51. You’d think they’d say:

    “HEY WORLD, COME AND LOOK AT THE SCIENCE! HERE IT IS, LOOK! NOW! HURRY UP! SEE THE DATA THAT SHOWS HOW POLLUTION IS CHANGING THE CLIMATE AND HORRIBLE DISASTERS ARE COMING TO THE EARTH AS A RESULT! SEE HOW AWFUL MANMADE CO2 IS? SEE? WE’VE BEEN SAYING ALL ALONG THE WORLD NEEDS TO BE SAVED! NOW YOU CAN SEE FOR YOURSELF! THANK GOD YOU LOOKED AT ALL OF THE SCIENCE OUT IN THE OPEN SO YOU WILL ACT NOW TO STOP THE WORLD FROM THE AWFUL CONSEQUENCES OF MANMADE CO2!!”

    They don’t say that, do they. What they do is put up more and more walls instead.

  52. Any bill can be proposed. A bill could be proposed …” that would repeal sections of Virginia law that give the state’s attorney general authority to issue civil investigative demands, similar to subpoenas, to gather documents in relation to a civil investigation conducted by the office.”

    If, only if, such a bill was allowed to the floor for a vote, and if it passed, Cucinelli would be required to drop his suite regardless of when the suite was filed. VA law would effectively be changed. To attempt to continue would be met with dismissal of the case based on the new VA law.

    Having said that, the bill will never see the light of day. There will never be a vote. It’s a futile attempt to cover for Michael Mann. What else would explain the continued legal barricades that have been raised by UVA , the courts and now a couple of state senators? Where there is smoke there is fire.

    The glaring issue that Senator Toscano fails to mention is that Mann’s work was taxpayor-funded. If there is fraud, and I expect there is, there is also a crime that can be prosecuted. That’s what this is all about. We’ve all seen the emails and we’ve all smelled a rat. This is far from over.

  53. It doesn’t matter, its all academic now.

    Global Warming is officially over thanks to the good efforts of governments, bureaucrats and climate scientists.

  54. In all seriousness why (and oh why!) can’t “The Hockey Team” see that it is in their best interests to make public all the (publically funded) raw data, all the (publically funded) computer codes that manipulate and model that data and all the communications between themselves on the subject?

    That way the public will see that they were right all along.

    Won’t they?

  55. I’m not certain what a person is supposed to think about all this. what this really shows me is that FOI needs to be drastically strenthened. If a SINGLE dollar of taxpayer money goes into an institution, everything in that institution should be public. everything, every bit of information about it, available for public consumption. AND it should be at the institutions expense, as a requirement for recieving taxpayer money.

    I want to see every scrap of paper, email, test, textbook, newsletter, pamphlet, teaching notes, video lectures….. ALL of it.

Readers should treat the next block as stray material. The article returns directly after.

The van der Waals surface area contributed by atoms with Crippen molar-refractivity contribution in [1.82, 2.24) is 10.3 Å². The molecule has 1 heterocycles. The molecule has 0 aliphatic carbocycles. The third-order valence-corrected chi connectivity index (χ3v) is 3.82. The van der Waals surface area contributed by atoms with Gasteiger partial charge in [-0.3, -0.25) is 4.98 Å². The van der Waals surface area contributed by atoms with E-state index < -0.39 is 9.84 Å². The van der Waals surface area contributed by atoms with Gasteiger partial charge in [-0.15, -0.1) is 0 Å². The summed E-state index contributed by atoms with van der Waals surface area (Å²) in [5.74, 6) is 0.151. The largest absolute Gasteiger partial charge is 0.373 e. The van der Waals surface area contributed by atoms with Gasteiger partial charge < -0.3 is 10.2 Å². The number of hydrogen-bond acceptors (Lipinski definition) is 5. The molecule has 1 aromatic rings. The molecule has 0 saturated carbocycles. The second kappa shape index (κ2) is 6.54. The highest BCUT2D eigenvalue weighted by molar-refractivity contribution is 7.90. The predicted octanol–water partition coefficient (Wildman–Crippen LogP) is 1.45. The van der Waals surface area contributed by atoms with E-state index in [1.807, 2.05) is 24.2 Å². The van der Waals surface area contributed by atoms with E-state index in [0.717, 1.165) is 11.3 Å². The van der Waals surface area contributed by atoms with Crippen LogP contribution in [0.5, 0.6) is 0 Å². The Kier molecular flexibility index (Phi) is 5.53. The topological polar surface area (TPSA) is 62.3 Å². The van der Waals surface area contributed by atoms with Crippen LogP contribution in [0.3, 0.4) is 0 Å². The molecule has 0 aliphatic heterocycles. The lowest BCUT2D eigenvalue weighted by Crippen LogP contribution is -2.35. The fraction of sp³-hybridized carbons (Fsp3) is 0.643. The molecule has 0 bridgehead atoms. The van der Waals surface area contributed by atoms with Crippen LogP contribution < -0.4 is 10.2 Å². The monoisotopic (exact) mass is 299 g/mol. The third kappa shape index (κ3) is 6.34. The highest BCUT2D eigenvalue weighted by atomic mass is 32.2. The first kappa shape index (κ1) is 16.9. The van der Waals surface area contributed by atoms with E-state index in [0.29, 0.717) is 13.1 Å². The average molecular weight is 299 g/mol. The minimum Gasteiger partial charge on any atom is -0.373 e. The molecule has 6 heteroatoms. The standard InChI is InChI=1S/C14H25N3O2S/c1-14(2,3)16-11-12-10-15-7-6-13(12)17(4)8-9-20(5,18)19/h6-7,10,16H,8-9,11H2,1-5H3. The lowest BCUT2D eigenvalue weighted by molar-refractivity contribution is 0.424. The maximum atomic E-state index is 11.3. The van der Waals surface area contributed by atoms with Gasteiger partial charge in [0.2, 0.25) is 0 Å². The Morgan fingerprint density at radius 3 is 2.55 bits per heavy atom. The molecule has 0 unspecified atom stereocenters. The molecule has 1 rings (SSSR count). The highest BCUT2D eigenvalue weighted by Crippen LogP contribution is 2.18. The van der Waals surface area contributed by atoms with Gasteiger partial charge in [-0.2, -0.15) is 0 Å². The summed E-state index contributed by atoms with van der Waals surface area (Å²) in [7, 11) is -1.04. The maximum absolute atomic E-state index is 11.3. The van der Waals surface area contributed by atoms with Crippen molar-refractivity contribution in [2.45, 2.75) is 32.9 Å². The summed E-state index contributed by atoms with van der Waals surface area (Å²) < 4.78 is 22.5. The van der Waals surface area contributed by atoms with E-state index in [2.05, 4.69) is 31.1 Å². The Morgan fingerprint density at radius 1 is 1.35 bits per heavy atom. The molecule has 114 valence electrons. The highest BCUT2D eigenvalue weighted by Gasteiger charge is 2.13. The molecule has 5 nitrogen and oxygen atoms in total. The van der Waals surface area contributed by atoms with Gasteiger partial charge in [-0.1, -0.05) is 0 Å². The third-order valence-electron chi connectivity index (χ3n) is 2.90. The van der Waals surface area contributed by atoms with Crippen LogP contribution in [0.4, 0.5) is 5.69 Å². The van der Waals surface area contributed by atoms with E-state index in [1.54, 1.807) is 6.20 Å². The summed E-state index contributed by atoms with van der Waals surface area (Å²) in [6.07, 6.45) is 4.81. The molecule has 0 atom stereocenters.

and NOTHING done with an institution’s property is “private.” if you want to secretly crunch numbers, buy your own computer and start a dark secret blog

  56. solrey says:
    January 18, 2011 at 5:21 pm
    The bill is in response to efforts by Cuccinelli, a Republican, to investigate possible fraud by former UVa professor Michael Mann in relation to five taxpayer-funded research grants between 1999 and 2005.

    One wonders why he isn’t investigating the Principal Investigators of those grants rather than Mann?

  57. Any bill can be proposed, even a bill as ridiculous as this one. The VA senate could conceivably pass the bill–it has the numbers. But when it reaches the assembly it will surely fail. If it somehow reached Bob McDonnald’s desk (it never will) he will veto the bill. There are not enough votes to override the governor’s veto power. It will never see the light of day.

    So, what’s this all about?” Cover for Michael Mann. If there is fraud, and I expect there is, there is a crime, and it can be prosecuted. Fraudulent misuse of taxpayor funds is an indefensible act that breaks the public trust. Why would the UVA, the courts and now three state senators go to such lengths to raise legal barricades to access data that belongs to the public? Where there is smoke there is fire.

    What aggravates me is the fact that while senator Toscano, et al complains about the wasted taxpayor money being spent to litigate this case, he fails to acknowledge that it was taxpayor money that was used to prop up what appears to be fraudulent climate science! We’ve all seen the emails. If there was fraud it should be exposed and prosecuted.

    This is just another attempt to distract, prolong and cover up this issue. It will fail. If I were Michael Mann I would be very worried too. I think it also demonstrates how well networked this whole cover up was. Just my thoughts.

  58. Phil. says: